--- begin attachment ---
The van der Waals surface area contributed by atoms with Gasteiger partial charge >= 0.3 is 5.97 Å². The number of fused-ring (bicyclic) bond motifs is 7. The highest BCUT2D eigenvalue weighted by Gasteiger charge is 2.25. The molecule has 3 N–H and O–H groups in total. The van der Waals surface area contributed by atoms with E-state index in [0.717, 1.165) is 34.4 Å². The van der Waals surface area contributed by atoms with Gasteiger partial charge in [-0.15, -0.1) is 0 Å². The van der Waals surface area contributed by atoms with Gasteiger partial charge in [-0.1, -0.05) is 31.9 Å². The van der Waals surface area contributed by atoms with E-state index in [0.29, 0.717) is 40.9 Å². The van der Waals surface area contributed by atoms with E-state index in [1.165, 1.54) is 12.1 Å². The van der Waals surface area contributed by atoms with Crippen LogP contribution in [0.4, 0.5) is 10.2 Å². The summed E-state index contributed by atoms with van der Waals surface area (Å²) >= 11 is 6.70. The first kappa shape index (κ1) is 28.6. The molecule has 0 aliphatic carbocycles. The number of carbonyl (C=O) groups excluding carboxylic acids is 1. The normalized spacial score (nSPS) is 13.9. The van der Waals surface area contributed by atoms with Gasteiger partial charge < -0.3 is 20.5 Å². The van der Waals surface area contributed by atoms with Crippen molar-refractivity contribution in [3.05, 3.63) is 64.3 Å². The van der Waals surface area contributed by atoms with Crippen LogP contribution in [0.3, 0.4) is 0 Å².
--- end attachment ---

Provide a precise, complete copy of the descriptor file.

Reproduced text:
The van der Waals surface area contributed by atoms with Gasteiger partial charge >= 0.3 is 5.97 Å². The number of fused-ring (bicyclic) bond motifs is 7. The highest BCUT2D eigenvalue weighted by Gasteiger charge is 2.25. The molecule has 3 N–H and O–H groups in total. The van der Waals surface area contributed by atoms with E-state index in [0.717, 1.165) is 34.4 Å². The van der Waals surface area contributed by atoms with Gasteiger partial charge in [-0.15, -0.1) is 0 Å². The van der Waals surface area contributed by atoms with Gasteiger partial charge in [-0.1, -0.05) is 31.9 Å². The van der Waals surface area contributed by atoms with E-state index in [0.29, 0.717) is 40.9 Å². The van der Waals surface area contributed by atoms with E-state index in [1.165, 1.54) is 12.1 Å². The van der Waals surface area contributed by atoms with Crippen LogP contribution in [0.4, 0.5) is 10.2 Å². The summed E-state index contributed by atoms with van der Waals surface area (Å²) >= 11 is 6.70. The first kappa shape index (κ1) is 28.6. The molecule has 0 aliphatic carbocycles. The number of carbonyl (C=O) groups excluding carboxylic acids is 1. The normalized spacial score (nSPS) is 13.9. The van der Waals surface area contributed by atoms with Gasteiger partial charge < -0.3 is 20.5 Å². The van der Waals surface area contributed by atoms with Crippen molar-refractivity contribution in [3.05, 3.63) is 64.3 Å². The van der Waals surface area contributed by atoms with Crippen LogP contribution in [0.3, 0.4) is 0 Å².